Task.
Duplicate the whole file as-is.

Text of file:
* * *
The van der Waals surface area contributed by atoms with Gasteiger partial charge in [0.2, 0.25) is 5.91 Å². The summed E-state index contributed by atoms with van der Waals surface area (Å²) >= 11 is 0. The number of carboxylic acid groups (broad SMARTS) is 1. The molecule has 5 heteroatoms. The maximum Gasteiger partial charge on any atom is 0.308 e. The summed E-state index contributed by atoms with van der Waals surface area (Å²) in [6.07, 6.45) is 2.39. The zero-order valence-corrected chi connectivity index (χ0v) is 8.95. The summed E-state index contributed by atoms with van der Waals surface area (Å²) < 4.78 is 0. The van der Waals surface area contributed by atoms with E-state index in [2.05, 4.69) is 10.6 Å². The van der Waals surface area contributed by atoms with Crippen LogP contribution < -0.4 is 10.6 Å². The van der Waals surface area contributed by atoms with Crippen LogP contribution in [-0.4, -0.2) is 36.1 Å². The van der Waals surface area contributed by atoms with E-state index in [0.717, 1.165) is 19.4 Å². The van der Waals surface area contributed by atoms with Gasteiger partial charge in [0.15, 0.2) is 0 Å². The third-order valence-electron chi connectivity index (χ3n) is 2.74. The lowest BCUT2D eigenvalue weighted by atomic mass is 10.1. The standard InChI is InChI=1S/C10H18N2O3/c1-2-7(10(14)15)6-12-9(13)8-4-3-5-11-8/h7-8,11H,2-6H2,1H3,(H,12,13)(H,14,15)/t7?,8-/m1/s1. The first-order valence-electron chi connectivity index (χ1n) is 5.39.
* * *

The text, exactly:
The van der Waals surface area contributed by atoms with Gasteiger partial charge in [0.2, 0.25) is 5.91 Å². The summed E-state index contributed by atoms with van der Waals surface area (Å²) >= 11 is 0. The number of carboxylic acid groups (broad SMARTS) is 1. The molecule has 5 heteroatoms. The maximum Gasteiger partial charge on any atom is 0.308 e. The summed E-state index contributed by atoms with van der Waals surface area (Å²) in [6.07, 6.45) is 2.39. The zero-order valence-corrected chi connectivity index (χ0v) is 8.95. The summed E-state index contributed by atoms with van der Waals surface area (Å²) < 4.78 is 0. The van der Waals surface area contributed by atoms with E-state index in [2.05, 4.69) is 10.6 Å². The van der Waals surface area contributed by atoms with Crippen LogP contribution < -0.4 is 10.6 Å². The van der Waals surface area contributed by atoms with Crippen LogP contribution in [-0.4, -0.2) is 36.1 Å². The van der Waals surface area contributed by atoms with E-state index in [0.717, 1.165) is 19.4 Å². The van der Waals surface area contributed by atoms with Gasteiger partial charge in [0.15, 0.2) is 0 Å². The third-order valence-electron chi connectivity index (χ3n) is 2.74. The lowest BCUT2D eigenvalue weighted by atomic mass is 10.1. The standard InChI is InChI=1S/C10H18N2O3/c1-2-7(10(14)15)6-12-9(13)8-4-3-5-11-8/h7-8,11H,2-6H2,1H3,(H,12,13)(H,14,15)/t7?,8-/m1/s1. The first-order valence-electron chi connectivity index (χ1n) is 5.39.